When meeting with business contacts, dress is generally smart and tidy: for men, business suits and ties; for women, smart skirt suits or pants suits. To really make an impression, you may want to observe the latest local fashions and purchase something locally. Punctuality is essential; don’t be a minute late for a meeting. People normally expect to receive a business card to remind them of your name, firm, and position. It’s also important to realize that Norwegians value their free time and want to spend as little time working as possible. Meetings should be wrapped up as quickly as possible and not allowed to drag on once the main issue has been dealt with.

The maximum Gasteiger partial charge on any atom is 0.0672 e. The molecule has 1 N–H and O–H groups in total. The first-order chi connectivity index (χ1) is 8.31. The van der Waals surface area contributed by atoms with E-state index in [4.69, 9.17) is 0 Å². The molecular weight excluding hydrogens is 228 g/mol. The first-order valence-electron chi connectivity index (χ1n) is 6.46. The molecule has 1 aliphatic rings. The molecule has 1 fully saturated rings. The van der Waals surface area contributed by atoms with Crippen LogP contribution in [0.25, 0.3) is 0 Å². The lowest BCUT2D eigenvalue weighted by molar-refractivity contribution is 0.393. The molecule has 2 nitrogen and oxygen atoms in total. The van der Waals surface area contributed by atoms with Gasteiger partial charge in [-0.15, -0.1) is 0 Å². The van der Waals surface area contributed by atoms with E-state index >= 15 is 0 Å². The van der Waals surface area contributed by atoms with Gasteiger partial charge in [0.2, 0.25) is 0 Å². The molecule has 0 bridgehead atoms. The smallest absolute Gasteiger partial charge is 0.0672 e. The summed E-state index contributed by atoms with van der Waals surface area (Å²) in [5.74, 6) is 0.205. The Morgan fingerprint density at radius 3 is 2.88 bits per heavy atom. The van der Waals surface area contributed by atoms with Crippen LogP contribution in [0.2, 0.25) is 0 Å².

Given the extreme northerly position, the mainland climate in Norway is surprisingly mild. Norway is the northermost country in the world to have open waters. This is due to the trade winds forced across the Atlantic Ocean by the American continent and the warm currents flowing north from the Equator towards the Norwegian Sea. Norway’s climate fluctuates greatly from year to year, especially in its most northern parts, which are located at the edge of the global temperate zone.
The average annual temperature swings from some 8°C along the western coast to below freezing in the mountains. The coldest months of the year are January and Debruarty and the warmest time in the inland areas is Mid-July. The coastal and mountain regions may reach their peaks somewhat later.